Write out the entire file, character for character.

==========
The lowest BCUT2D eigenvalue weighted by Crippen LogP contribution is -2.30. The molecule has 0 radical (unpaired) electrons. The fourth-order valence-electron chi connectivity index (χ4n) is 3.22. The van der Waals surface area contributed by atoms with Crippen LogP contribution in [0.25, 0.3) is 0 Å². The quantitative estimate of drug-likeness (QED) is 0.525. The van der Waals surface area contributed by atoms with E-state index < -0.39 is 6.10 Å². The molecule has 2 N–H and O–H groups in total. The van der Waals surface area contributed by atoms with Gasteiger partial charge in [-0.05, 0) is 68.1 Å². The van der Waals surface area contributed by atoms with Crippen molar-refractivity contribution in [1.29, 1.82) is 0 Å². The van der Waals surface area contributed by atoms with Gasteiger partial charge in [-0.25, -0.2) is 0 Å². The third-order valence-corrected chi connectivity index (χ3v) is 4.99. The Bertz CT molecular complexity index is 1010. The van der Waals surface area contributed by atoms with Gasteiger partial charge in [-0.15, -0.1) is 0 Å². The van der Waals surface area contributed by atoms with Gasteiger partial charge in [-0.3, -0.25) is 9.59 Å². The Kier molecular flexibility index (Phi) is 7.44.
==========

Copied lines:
The lowest BCUT2D eigenvalue weighted by Crippen LogP contribution is -2.30. The molecule has 0 radical (unpaired) electrons. The fourth-order valence-electron chi connectivity index (χ4n) is 3.22. The van der Waals surface area contributed by atoms with Crippen LogP contribution in [0.25, 0.3) is 0 Å². The quantitative estimate of drug-likeness (QED) is 0.525. The van der Waals surface area contributed by atoms with E-state index < -0.39 is 6.10 Å². The molecule has 2 N–H and O–H groups in total. The van der Waals surface area contributed by atoms with Gasteiger partial charge in [-0.05, 0) is 68.1 Å². The van der Waals surface area contributed by atoms with Crippen molar-refractivity contribution in [1.29, 1.82) is 0 Å². The van der Waals surface area contributed by atoms with Gasteiger partial charge in [-0.25, -0.2) is 0 Å². The third-order valence-corrected chi connectivity index (χ3v) is 4.99. The Bertz CT molecular complexity index is 1010. The van der Waals surface area contributed by atoms with Gasteiger partial charge in [-0.15, -0.1) is 0 Å². The van der Waals surface area contributed by atoms with Gasteiger partial charge in [-0.3, -0.25) is 9.59 Å². The Kier molecular flexibility index (Phi) is 7.44.